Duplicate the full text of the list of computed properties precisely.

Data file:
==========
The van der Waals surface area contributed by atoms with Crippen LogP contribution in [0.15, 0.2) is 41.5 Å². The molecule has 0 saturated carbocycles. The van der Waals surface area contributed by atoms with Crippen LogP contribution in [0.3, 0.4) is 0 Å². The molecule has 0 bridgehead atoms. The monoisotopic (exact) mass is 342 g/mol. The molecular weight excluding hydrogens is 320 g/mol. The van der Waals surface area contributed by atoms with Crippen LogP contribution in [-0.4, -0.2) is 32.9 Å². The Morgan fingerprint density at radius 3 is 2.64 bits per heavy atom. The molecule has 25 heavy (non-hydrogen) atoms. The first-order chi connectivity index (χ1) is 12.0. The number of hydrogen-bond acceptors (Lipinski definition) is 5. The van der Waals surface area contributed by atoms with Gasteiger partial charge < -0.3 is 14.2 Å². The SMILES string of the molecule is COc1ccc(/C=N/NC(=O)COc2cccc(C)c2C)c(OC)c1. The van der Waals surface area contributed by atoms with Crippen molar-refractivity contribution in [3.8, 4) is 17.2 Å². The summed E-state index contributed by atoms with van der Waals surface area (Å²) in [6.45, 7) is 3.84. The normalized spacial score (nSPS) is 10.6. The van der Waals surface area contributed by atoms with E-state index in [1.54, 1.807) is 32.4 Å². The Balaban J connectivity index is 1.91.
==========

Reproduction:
The van der Waals surface area contributed by atoms with Crippen LogP contribution in [0.15, 0.2) is 41.5 Å². The molecule has 0 saturated carbocycles. The van der Waals surface area contributed by atoms with Crippen LogP contribution in [0.3, 0.4) is 0 Å². The molecule has 0 bridgehead atoms. The monoisotopic (exact) mass is 342 g/mol. The molecular weight excluding hydrogens is 320 g/mol. The van der Waals surface area contributed by atoms with Crippen LogP contribution in [-0.4, -0.2) is 32.9 Å². The Morgan fingerprint density at radius 3 is 2.64 bits per heavy atom. The molecule has 25 heavy (non-hydrogen) atoms. The first-order chi connectivity index (χ1) is 12.0. The number of hydrogen-bond acceptors (Lipinski definition) is 5. The van der Waals surface area contributed by atoms with Gasteiger partial charge < -0.3 is 14.2 Å². The SMILES string of the molecule is COc1ccc(/C=N/NC(=O)COc2cccc(C)c2C)c(OC)c1. The van der Waals surface area contributed by atoms with Crippen molar-refractivity contribution in [3.8, 4) is 17.2 Å². The summed E-state index contributed by atoms with van der Waals surface area (Å²) in [6.45, 7) is 3.84. The normalized spacial score (nSPS) is 10.6. The van der Waals surface area contributed by atoms with E-state index in [1.54, 1.807) is 32.4 Å². The Balaban J connectivity index is 1.91.